Yesterday I, like so many of us, arrived home to the horrific news of the terrorist attacks in Paris France. My mind is flooded as the horror of it all begins to penetrate my thoughts.
How is it that just a mere two days prior, ceremonies had been held to honour the dead that had fought and fallen for our freedom and yet here were the people of Paris losing theirs? How is that we have come to a place where silent wars are waged arriving like thieves in the night robbing us of our most basic rights and freedoms?
I think back to the remembrance day ceremonies . . . the soldiers names that were called and remembered, of those who had fought and fallen and I begin to think some more. Were there not others who paid the ultimate price for freedom whose names were not read . . . whose lives were not marked? What about the lives of the men, women and children that the cowardly wars called terrorism . . . religious intolerance and racism have claimed throughout our world?
Some will be remembered at different memorial services on other days but in my mind the only difference that separates the dead of those wars and the wars of today . . . is the knowing.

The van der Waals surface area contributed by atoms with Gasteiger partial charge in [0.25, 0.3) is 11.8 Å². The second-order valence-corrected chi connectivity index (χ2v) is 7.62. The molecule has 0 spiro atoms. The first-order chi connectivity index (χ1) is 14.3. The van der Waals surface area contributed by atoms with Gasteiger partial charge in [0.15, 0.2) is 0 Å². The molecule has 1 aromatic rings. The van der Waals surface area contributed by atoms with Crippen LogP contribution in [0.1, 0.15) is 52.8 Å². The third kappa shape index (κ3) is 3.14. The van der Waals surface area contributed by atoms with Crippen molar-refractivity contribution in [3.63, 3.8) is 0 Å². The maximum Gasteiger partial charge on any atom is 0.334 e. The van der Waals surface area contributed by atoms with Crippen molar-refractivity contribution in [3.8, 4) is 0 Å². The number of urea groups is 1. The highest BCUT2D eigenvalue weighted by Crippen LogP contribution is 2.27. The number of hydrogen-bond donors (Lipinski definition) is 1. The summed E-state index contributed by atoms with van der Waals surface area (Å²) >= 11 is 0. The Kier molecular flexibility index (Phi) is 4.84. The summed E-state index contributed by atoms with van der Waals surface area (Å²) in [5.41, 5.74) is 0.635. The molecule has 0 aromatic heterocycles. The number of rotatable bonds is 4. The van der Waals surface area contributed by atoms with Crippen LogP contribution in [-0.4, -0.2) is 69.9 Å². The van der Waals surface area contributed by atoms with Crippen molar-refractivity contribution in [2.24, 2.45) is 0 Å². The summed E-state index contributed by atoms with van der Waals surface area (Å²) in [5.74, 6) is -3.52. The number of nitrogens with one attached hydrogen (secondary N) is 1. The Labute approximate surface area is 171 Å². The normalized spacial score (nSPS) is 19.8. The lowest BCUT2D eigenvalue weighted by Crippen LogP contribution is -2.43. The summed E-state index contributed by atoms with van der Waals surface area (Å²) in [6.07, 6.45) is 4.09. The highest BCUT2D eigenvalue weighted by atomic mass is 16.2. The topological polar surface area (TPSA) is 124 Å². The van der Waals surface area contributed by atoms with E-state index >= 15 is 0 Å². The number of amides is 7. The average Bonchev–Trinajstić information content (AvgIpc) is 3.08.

The knowing that as you step out your door on this day . . . you are walking into a war. The difference that because of that knowing, you think to hold your loved one’s hand one last time and drink in the memories because you know they might be your last. The knowing that you need to wrap your child tightly in your arms and whisper a thousand times over, “I love you and ‘ll love you forever.” The difference of knowing that as you step out your door, you are walking into a war. . . a war you were called to or chose to fight.
Todays wars (terrorism, religious intolerance and racism) will continue to be waged around the world until such time as acceptance and tolerance become the moral fibre of this torn and battered world of ours. It is a war each of us must fight on a daily basis. (“Our lives are a sum total of the choices we have made.” ~ Wayne Dyer)
My heart goes out to the people of Paris and to all those who have suffered before them.
With Great Sorrow,